Revising my thoughts about Bannerghatta Zoo...

February 20, 2012

Here’s what I wrote to the wildlife/birding community yesterday:

Not being able to stomach seeing captive animals (especially wide-ranging ones like leopards or owls)….and after the death of the tigers at Bannerghatta Zoo…I had not stepped into it for more than a decade. I would go early in the morning, walk around the area, sighting birds and other creatures, and return by the time the Zoo opened.

However, in the recent past, I’ve often gone on an overnight nature camp with children, at Jungle Lodges and Resorts (JLR) property in Bannerghatta. The stay includes the Herbivore and Carnivore safaris, and a visit to the Zoo and the Butterfly Park. I have come to realize the value of these in educating children about wildlife.

This weekend, I had taken 15 children, with a schoolteacher from Sindhi School. These children were, by far, the most well-informed and keen amateur naturalists one could wish for. The sight of a Praying Mantis excited them just as much as seeing a white (or a “regular”) tiger…and all the time they were on the campus, or the nature walk, they looked at birds and insects with as much attention as they gave to the mammals. Ms. Subbalakshmi, as I have earlier mentioned, gets no support from the school, but takes it upon herself to bring the children out into nature. I have taken them on a Lalbagh walk, and later, on a nature trail in the zoo area.

When I go with the children on the safaris or to the zoo, I usually ask them, later, what they enjoyed about it. I was happy to see that this time, several children said that though they enjoyed seeing the animals, they didn’t like their being in cages or even in enclosures. “If someone made me sit in this bus all the time, even if it is a big bus, I’ll not like it,” said one pereceptive child. They were interested in trees and plants, too, and the Flame of the Forest, with its visiting birds, held their attention for a long time.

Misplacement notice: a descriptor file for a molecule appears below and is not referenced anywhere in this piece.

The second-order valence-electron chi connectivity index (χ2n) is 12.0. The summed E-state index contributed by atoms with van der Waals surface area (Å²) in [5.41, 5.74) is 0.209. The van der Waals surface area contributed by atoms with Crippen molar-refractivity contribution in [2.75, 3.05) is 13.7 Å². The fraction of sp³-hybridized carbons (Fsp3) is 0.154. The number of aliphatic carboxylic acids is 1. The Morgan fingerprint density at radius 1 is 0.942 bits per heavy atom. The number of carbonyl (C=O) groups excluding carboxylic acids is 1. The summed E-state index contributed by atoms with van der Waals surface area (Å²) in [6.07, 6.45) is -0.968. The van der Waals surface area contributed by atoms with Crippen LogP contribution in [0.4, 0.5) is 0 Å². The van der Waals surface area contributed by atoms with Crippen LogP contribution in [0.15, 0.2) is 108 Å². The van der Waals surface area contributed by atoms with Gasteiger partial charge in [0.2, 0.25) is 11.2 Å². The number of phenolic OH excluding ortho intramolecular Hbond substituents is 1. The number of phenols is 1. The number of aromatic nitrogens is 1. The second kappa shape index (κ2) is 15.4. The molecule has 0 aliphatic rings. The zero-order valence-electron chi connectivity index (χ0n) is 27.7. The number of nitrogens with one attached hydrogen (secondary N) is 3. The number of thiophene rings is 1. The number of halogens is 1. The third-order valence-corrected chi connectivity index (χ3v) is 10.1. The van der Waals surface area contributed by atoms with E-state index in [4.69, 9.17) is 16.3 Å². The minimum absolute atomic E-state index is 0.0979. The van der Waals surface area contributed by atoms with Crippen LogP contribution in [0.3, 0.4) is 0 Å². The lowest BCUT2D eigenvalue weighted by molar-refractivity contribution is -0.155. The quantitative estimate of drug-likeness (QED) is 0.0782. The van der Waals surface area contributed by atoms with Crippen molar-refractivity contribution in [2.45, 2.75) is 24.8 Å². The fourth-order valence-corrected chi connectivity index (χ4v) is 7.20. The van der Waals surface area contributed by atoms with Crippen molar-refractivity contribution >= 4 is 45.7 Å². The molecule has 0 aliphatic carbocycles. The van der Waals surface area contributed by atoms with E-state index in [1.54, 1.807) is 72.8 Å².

The children actually tried to prevent a tourist from feeding the baby elephant at the Zoo…and were so careful about their trash management. They actually tried to analyse the animal scat and the elephant dung we saw on our nature trail in the forest this morning! It was extremely heartening.

Even when the children are not so well-informed, I find that their interest gets awakened by seeing the animals and birds at close quarters, and often, they start noticing other things, too. They are able to relate to them, and then listen avidly to all that we have to say about them, and their habitat. An overnight stay does seem to open their eyes and ears to a lot of interesting sights and sounds.

I was also impressed by the health of the Sloth Bears that have been rescued from various locations and brought here. Even the Gaur, Bhima, which killed a man, has been sequestered carefully at one end of the Herbivore Safari area, where he and others can be safe.

Though the trash situation outside the Zoo is an utter mess, inside it is pretty well controlled, though, of course, the macaques often dig out the trash from the bins.

Also, on Saturday,the 18th Feb, we witnessed high drama in the King Cobra enclosure, as the King chased a Rat Snake out of the vegetation, fought furiously with it, and then bit it right across the middle. The struggle went on for quite some time and we had to leave, unable to see if the King ate the snake after all. This was a wildlife event right in the enclosure of the Zoo!

The fuzzy pics (taken through the metal mesh) are on my FB album, The King is a Cannibal, at

So…I reserve my original judgement about zoos and agree that they can play a role in education…as well as the breeding of endangered species and rehabilitating them in the wild.

If you’d like to see an account of the overnight camp, it’s on a Picasa album, with a short narrative, at

Alas, the trip has proved very expensive for me as I could not even ask the children to bear my bus charges, let alone Poornima’s and my stay! I’ve decided that in future, since I am volunteering my time and effort, I will at least ask for my costs to be borne by the group.

It was as satisfying a trip, in its way, as the “proper forest” trip to Bandipur.